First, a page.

Virginia Governor Ralph Northam’s office put much of the business of governing on hold Tuesday as the Democrat thought about whether he can stay in the job despite the outrage over a racist photo on his 1984 medical school yearbook page.
The 59-year-old Northam spent the day talking with top advisers about whether he can govern effectively in light of the turmoil over the photo, which depicts someone in blackface standing next to another person in a hood and robe of the Ku Klux Klan, a group that used violence to fight the civil rights movement.
The picture, which surfaced Friday, set off a barrage of calls for his resignation from his own party. And with uncertainty hanging over state government, former allies were growing impatient.
State Senator Louise Lucas, a prominent African American lawmaker who has pressed for Northam to step down, said the governor doesn’t need to take a few more days to make up his mind.
“I am so praying that he will do that and get it behind us,” Lucas said. “What’s a little bit more of time going to do for us?”
Northam gave no public indication of which way he was leaning, but his first official words since the weekend offered a sign of the difficulty he faces in carrying out his duties. He issued a statement Tuesday offering condolences on the killing of a state trooper in a shootout, prompting a flurry of Twitter comments urging him to resign.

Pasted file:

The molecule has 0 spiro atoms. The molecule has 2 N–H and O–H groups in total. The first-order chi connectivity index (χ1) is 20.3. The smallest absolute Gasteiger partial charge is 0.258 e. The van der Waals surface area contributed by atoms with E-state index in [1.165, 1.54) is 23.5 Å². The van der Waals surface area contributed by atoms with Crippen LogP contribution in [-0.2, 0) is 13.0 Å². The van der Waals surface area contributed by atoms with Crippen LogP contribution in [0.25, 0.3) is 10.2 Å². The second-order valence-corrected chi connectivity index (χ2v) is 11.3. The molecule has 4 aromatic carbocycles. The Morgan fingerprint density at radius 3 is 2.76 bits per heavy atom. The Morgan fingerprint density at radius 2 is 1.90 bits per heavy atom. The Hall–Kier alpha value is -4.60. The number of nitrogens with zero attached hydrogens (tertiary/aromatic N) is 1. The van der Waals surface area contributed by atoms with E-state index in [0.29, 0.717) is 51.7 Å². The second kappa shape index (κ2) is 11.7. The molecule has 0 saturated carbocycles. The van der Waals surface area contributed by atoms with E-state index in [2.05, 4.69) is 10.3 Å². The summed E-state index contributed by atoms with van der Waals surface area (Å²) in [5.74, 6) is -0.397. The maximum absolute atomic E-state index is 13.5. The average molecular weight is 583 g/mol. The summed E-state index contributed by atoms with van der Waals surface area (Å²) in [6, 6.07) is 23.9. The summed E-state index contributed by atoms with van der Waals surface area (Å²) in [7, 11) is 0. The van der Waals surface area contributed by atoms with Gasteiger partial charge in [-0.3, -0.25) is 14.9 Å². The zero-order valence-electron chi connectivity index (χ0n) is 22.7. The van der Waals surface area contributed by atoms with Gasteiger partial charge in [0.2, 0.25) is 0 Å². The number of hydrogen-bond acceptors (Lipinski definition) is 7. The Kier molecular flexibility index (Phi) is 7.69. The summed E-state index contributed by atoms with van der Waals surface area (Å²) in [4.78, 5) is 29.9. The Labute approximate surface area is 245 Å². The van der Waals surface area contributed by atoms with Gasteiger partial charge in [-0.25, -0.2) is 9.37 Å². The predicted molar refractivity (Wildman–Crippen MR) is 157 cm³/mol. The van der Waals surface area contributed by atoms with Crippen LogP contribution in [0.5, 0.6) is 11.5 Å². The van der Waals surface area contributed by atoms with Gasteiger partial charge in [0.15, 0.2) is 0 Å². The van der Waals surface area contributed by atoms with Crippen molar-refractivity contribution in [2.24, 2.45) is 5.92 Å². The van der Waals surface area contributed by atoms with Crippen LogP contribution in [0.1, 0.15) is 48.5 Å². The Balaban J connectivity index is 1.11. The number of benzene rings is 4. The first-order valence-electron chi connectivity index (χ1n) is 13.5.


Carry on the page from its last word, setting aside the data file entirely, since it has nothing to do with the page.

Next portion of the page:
In a rare positive sign, state Senator Richard Stuart issued a statement of support, becoming the first Republican lawmaker to do so. And protests around the governor’s mansion died down, with only one anti-Northam demonstrator present at midday.
“Poor judgment 34 years ago should not outweigh a selfless service to people from every walk of life,” Stuart said.
Northam, a pediatric neurologist who graduated from Eastern Virginia Medical School and came to politics late in life, is one year into his four-year term. If Northam resigns, Lieutenant Governor Justin Fairfax will become the second black governor in Virginia history.
The governor admitted at first that he was in the photo without saying which costume he was wearing. A day later, he denied he was in the picture. But he acknowledged he once used shoe polish to blacken his face and look like Michael Jackson at a dance contest in Texas decades ago.